So we say that God sees Himself in Himself, because He sees Himself through His essence; and He sees other things not in themselves, but in Himself; inasmuch as His essence contains the similitude of things other than Himself.
Reply to Objection: 1. The passage of Augustine in which it is said that God "sees nothing outside Himself" is not to be taken in such a way, as if God saw nothing outside Himself, but in the sense that what is outside Himself He does not see except in Himself, as above explained.
2. The object understood is a perfection of the one understanding not by its substance, but by its image, according to which it is in the intellect, as its form and perfection, as is said in De Anima iii. For "a stone is not in the soul, but its image." Now those things which are other than God are understood by God, inasmuch as the essence of God contains their images as above explained; hence it does not follow that there is any perfection in the divine intellect other than the divine essence.
3. The intellectual act is not specified by what is understood in another, but by the principal object understood in which other things are understood. For the intellectual act is specified by its object, inasmuch as the intelligible form is the principle of the intellectual operation: since every operation is specified by the form which is its principle of operation; as heating by heat. Hence the intellectual operation is specified by that intelligible form which makes the intellect in act. And this is the image of the principal thing understood, which in God is nothing but His own essence in which all images of things are comprehended. Hence it does not follow that the divine intellectual act, or rather God Himself, is specified by anything else than the divine essence itself.
Objection: 1. It seems that God does not know things other than Himself by proper knowledge. For, as was shown (Article ), God knows things other than Himself, according as they are in Himself. But other things are in Him as in their common and universal cause, and are known by God as in their first and universal cause. This is to know them by general, and not by proper knowledge. Therefore God knows things besides Himself by general, and not by proper knowledge.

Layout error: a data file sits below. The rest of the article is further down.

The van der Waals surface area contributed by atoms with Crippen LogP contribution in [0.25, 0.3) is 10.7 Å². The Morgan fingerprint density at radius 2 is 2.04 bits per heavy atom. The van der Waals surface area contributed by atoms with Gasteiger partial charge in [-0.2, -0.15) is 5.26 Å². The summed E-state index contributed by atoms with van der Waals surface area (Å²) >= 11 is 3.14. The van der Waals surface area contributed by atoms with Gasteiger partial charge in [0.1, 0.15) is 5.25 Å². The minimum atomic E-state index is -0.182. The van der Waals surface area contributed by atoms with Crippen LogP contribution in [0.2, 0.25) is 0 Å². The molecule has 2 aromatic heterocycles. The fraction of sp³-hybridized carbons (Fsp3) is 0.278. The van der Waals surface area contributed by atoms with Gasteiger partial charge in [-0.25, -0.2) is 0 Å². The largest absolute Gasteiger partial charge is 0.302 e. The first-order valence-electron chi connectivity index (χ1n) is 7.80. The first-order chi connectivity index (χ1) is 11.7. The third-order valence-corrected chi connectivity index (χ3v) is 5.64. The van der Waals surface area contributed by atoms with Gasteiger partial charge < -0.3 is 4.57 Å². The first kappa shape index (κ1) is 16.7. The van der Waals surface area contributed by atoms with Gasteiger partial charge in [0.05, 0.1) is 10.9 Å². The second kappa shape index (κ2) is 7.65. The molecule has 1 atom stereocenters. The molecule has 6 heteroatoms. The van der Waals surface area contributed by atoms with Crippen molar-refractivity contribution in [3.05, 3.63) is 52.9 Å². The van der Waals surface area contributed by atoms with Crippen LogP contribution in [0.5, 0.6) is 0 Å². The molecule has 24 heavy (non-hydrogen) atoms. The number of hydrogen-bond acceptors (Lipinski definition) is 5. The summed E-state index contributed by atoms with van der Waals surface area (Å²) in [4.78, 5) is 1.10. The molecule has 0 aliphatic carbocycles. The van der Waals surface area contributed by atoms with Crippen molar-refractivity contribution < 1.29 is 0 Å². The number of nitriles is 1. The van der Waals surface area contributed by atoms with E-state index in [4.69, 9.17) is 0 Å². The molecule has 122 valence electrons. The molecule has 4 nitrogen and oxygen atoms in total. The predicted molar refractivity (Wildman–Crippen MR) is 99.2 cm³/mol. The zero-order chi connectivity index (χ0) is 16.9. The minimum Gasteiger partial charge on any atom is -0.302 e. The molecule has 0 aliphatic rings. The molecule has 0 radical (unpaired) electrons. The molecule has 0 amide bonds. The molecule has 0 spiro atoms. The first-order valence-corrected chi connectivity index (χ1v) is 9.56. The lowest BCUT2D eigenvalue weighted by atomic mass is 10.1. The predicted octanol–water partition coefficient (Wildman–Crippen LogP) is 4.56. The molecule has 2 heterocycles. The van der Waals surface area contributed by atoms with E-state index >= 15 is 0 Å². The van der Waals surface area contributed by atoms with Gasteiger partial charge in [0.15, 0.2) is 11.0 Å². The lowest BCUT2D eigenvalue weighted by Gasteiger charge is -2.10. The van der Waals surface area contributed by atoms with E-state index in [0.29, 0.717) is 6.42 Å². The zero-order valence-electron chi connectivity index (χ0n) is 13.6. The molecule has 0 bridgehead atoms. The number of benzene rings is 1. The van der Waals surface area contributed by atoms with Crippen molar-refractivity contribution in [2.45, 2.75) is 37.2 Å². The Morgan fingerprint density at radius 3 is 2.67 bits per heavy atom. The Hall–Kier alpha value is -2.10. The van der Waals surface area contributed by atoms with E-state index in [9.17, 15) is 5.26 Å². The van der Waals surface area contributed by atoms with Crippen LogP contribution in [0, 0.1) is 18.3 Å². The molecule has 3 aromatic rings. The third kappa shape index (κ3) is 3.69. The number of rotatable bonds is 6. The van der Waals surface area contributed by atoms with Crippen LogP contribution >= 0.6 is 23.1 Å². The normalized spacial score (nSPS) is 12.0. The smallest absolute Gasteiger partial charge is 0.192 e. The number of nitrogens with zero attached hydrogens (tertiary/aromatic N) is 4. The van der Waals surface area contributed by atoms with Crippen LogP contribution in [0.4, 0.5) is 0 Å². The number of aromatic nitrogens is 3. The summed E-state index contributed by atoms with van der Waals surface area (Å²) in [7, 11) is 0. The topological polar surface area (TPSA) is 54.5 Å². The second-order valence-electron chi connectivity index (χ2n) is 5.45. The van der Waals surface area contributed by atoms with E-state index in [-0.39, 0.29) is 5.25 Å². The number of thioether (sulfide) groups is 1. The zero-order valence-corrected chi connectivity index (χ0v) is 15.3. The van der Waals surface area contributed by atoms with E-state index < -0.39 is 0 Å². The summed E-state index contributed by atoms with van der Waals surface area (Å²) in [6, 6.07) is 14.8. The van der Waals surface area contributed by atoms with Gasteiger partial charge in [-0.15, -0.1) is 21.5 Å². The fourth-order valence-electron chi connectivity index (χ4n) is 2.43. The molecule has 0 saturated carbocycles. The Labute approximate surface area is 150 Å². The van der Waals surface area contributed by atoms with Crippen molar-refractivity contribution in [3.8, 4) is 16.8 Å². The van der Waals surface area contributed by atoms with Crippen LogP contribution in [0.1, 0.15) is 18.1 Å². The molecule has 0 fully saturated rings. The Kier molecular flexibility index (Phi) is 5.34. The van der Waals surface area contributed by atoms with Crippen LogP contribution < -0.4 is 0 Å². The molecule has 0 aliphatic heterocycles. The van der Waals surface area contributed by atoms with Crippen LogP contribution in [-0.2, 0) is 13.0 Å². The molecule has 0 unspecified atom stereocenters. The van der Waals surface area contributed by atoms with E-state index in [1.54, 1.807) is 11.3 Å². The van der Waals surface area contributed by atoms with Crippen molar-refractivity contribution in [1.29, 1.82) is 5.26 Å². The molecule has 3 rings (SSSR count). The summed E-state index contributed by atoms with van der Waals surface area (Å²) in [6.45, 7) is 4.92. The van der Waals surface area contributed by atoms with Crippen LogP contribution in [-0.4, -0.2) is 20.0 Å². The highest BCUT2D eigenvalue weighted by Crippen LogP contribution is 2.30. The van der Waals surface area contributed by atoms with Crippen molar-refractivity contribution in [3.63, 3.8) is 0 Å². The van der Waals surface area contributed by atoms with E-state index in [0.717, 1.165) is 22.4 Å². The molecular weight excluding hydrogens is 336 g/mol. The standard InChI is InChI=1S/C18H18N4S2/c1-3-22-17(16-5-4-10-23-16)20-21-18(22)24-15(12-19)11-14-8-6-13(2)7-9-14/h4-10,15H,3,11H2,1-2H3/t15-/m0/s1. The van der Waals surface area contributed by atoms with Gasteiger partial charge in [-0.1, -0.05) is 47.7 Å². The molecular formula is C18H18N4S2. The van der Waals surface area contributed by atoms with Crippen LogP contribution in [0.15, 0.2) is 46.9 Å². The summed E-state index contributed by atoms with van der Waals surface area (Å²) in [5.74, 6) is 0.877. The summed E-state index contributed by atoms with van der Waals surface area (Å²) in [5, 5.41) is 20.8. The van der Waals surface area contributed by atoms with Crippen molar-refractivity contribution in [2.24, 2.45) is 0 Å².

2. Further, the created essence is as distant from the divine essence, as the divine essence is distant from the created essence. But the divine essence cannot be known by the created essence, as said above (Question /Article ). Therefore neither can the created essence be known by the divine essence. Thus as God knows only by His essence, it follows that He does not know what the creature is in its essence, so as to know "what it is," which is to have proper knowledge of it.
3. Further, proper knowledge of a thing can come only through its proper ratio. But as God knows all things by His essence, it seems that He does not know each thing by its proper ratio; for one thing cannot be the proper ratio of many and diverse things. Therefore God has not a proper knowledge of things, but a general knowledge; for to know things otherwise than by their proper ratio is to have only a common and general knowledge of them.
On the contrary To have a proper knowledge of things is to know them not only in general, but as they are distinct from each other. Now God knows things in that manner. Hence it is written that He reaches "even to the division of the soul and the spirit, of the joints also and the marrow, and is a discerner of thoughts and intents of the heart; neither is there any creature invisible in His sight" (He 4,12-13).
I answer that Some have erred on this point, saying that God knows things other than Himself only in general, that is, only as beings. For as fire, if it knew the nature of heat, and all things else in so far as they are hot; so God, through knowing Himself as the principle of being, knows the nature of being, and all other things in so far as they are beings.
But this cannot be. For to know a thing in general and not in particular, is to have an imperfect knowledge. Hence our intellect, when it is reduced from potentiality to act, acquires first a universal and confused knowledge of things, before it knows them in particular; as proceeding from the imperfect to the perfect, as is clear from Phys. i. If therefore the knowledge of God regarding things other than Himself is only universal and not special, it would follow that His understanding would not be absolutely perfect; therefore neither would His being be perfect; and this is against what was said above (Question , Article ). We must therefore hold that God knows things other than Himself with a proper knowledge; not only in so far as being is common to them, but in so far as one is distinguished from the other. In proof thereof we may observe that some wishing to show that God knows many things by one, bring forward some examples, as, for instance, that if the centre knew itself, it would know all lines that proceed from the centre; or if light knew itself, it would know all colors.